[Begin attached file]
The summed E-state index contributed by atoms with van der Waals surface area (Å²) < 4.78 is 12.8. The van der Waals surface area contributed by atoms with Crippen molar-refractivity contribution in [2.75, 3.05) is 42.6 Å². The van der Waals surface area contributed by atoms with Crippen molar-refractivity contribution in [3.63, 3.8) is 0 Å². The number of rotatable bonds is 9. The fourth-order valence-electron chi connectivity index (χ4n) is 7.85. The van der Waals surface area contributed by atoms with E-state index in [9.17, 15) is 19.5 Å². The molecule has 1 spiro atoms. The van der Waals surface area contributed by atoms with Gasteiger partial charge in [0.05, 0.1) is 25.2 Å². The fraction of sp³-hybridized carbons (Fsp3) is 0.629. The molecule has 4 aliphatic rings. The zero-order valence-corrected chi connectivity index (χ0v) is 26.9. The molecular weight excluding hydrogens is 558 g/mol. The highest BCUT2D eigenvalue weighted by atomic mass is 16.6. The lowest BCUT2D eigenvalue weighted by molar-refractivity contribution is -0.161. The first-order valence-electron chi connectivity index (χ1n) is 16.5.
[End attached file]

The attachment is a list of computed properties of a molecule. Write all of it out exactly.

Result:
The summed E-state index contributed by atoms with van der Waals surface area (Å²) < 4.78 is 12.8. The van der Waals surface area contributed by atoms with Crippen molar-refractivity contribution in [2.75, 3.05) is 42.6 Å². The van der Waals surface area contributed by atoms with Crippen molar-refractivity contribution in [3.63, 3.8) is 0 Å². The number of rotatable bonds is 9. The fourth-order valence-electron chi connectivity index (χ4n) is 7.85. The van der Waals surface area contributed by atoms with E-state index in [9.17, 15) is 19.5 Å². The molecule has 1 spiro atoms. The van der Waals surface area contributed by atoms with Gasteiger partial charge in [0.05, 0.1) is 25.2 Å². The fraction of sp³-hybridized carbons (Fsp3) is 0.629. The molecule has 4 aliphatic rings. The zero-order valence-corrected chi connectivity index (χ0v) is 26.9. The molecular weight excluding hydrogens is 558 g/mol. The highest BCUT2D eigenvalue weighted by atomic mass is 16.6. The lowest BCUT2D eigenvalue weighted by molar-refractivity contribution is -0.161. The first-order valence-electron chi connectivity index (χ1n) is 16.5.